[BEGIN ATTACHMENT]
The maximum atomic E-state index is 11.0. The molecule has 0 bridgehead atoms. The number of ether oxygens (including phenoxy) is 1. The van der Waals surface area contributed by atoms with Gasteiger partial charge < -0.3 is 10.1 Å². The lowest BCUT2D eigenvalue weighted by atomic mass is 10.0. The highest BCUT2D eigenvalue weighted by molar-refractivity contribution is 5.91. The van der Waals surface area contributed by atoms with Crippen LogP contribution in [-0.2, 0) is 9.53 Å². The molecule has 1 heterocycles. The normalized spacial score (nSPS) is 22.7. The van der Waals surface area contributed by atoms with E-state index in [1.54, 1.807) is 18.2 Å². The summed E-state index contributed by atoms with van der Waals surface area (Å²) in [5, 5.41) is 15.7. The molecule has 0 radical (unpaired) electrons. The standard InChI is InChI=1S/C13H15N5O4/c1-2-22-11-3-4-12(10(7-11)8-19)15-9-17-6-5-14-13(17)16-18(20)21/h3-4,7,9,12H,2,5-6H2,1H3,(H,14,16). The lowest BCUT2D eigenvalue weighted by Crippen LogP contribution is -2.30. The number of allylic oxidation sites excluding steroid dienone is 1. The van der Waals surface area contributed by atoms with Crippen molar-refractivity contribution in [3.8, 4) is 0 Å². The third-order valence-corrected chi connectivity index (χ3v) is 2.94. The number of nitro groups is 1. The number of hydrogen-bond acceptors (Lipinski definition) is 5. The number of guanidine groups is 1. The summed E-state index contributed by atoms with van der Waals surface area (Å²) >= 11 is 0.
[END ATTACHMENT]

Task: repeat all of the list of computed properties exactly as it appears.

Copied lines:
The maximum atomic E-state index is 11.0. The molecule has 0 bridgehead atoms. The number of ether oxygens (including phenoxy) is 1. The van der Waals surface area contributed by atoms with Gasteiger partial charge < -0.3 is 10.1 Å². The lowest BCUT2D eigenvalue weighted by atomic mass is 10.0. The highest BCUT2D eigenvalue weighted by molar-refractivity contribution is 5.91. The van der Waals surface area contributed by atoms with Crippen LogP contribution in [-0.2, 0) is 9.53 Å². The molecule has 1 heterocycles. The normalized spacial score (nSPS) is 22.7. The van der Waals surface area contributed by atoms with E-state index in [1.54, 1.807) is 18.2 Å². The summed E-state index contributed by atoms with van der Waals surface area (Å²) in [5, 5.41) is 15.7. The molecule has 0 radical (unpaired) electrons. The standard InChI is InChI=1S/C13H15N5O4/c1-2-22-11-3-4-12(10(7-11)8-19)15-9-17-6-5-14-13(17)16-18(20)21/h3-4,7,9,12H,2,5-6H2,1H3,(H,14,16). The lowest BCUT2D eigenvalue weighted by Crippen LogP contribution is -2.30. The number of allylic oxidation sites excluding steroid dienone is 1. The van der Waals surface area contributed by atoms with Crippen molar-refractivity contribution in [3.8, 4) is 0 Å². The third-order valence-corrected chi connectivity index (χ3v) is 2.94. The number of nitro groups is 1. The number of hydrogen-bond acceptors (Lipinski definition) is 5. The number of guanidine groups is 1. The summed E-state index contributed by atoms with van der Waals surface area (Å²) >= 11 is 0.